Even though I prefer not to worry myself with all these questions, a critical piece is still missing, related to the calculation of angular acceleration. To keep the derivation of the pendulum’s angular acceleration simple, I assumed that the length of the pendulum’s arm is 1. In reality, however, the length of the pendulum’s arm affects the acceleration of the pendulum because of the concepts of torque and moment of inertia.

Torque (or $\tau$) is a measure of the rotational force acting on an object. In the case of a pendulum, torque is proportional to both the mass of the bob and the length of the arm ($M \times r$). The moment of inertia (or $I$) of a pendulum is a measure of the amount of difficulty in rotating the pendulum around the pivot point. It’s proportional to the mass of the bob and the square of the length of the arm ($Mr^2$).

Remember Newton’s second law, $F=M \times A$? Well, it has a rotational counterpart, $\tau = I \times \alpha$. By rearranging the equation to solve for the angular acceleration $\alpha$, I get $\alpha = \tau/I$. Simplifying further, this becomes $Mr/Mr^2$ or $1/r$. The angular acceleration doesn’t depend on the pendulum’s mass!

This is just like Galileo’s Leaning Tower of Pisa experiment demonstrating linear acceleration, where different objects fell at the same rate, regardless of their mass. Here, once again, the mass of a bob doesn’t influence its angular acceleration—only the length of its arm does. Thus, the final formula becomes this:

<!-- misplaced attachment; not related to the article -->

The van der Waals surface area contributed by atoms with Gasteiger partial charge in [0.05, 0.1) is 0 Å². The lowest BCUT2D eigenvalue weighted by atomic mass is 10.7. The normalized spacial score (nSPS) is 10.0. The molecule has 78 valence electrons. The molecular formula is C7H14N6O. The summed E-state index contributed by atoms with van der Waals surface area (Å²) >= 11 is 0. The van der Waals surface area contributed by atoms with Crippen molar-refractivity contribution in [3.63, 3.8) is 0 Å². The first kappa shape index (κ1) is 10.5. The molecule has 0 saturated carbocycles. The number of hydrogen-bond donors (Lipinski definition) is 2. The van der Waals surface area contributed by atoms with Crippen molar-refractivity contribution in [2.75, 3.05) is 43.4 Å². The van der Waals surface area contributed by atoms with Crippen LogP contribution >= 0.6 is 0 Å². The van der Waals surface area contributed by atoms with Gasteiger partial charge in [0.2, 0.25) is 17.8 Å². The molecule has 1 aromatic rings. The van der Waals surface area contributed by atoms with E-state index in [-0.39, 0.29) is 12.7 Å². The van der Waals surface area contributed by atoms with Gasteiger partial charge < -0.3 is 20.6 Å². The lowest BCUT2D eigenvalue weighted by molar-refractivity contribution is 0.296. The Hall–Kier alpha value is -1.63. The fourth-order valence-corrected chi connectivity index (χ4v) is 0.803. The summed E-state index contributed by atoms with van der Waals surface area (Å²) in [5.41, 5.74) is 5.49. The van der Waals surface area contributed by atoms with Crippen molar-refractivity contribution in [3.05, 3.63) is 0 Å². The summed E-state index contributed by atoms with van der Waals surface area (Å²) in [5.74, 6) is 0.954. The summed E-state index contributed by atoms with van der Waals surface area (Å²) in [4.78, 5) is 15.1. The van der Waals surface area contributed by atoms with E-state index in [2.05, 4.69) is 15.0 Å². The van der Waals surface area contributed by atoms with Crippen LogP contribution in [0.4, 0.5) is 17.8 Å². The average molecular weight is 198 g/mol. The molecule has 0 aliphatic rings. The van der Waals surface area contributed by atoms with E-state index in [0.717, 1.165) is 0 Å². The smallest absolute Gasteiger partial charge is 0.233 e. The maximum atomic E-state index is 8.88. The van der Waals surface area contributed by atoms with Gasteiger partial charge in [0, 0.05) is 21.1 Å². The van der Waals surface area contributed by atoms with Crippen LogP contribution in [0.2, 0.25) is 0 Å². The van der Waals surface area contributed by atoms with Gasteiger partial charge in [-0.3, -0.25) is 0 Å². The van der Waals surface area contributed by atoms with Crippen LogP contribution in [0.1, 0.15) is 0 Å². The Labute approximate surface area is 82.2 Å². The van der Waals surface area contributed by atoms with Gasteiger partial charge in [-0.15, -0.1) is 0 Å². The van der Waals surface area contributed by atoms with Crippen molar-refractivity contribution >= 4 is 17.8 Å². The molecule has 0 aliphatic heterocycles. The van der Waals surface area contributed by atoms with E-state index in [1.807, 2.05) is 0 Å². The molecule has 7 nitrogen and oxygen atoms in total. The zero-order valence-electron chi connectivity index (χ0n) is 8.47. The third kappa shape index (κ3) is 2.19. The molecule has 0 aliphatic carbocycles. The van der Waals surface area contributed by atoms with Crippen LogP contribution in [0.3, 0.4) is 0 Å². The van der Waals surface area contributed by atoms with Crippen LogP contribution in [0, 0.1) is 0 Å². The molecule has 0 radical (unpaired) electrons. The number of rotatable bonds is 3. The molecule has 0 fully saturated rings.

$\alpha = \frac{\text{gravity} \times \sin(\theta)}{r}$

Amazing! In the end, the formula is so simple that you might be wondering why I bothered going through the explanation at all. I mean, learning is great, but I could have easily just said, “Hey, the angular acceleration of a pendulum is a constant times the sine of the angle divided by the length of the arm.” That would be missing the point. The purpose of this book isn’t to learn how pendulums swing or gravity works. The point is to think creatively about how shapes can move around a screen in a computationally based graphics system. The pendulum is just a case study. If you can understand the approach to programming a pendulum, you can apply the same techniques to other scenarios, no matter how you choose to design your p5.js canvas world.

Now, I’m not finished yet. I may be happy with my simple, elegant formula for angular acceleration, but I still have to apply it in code. This is an excellent opportunity to practice some OOP skills and create a Pendulum class. First, think about all the properties of a pendulum that I’ve mentioned:

• Arm length
• Angle
• Angular velocity
• Angular acceleration

The Pendulum class needs all these properties too: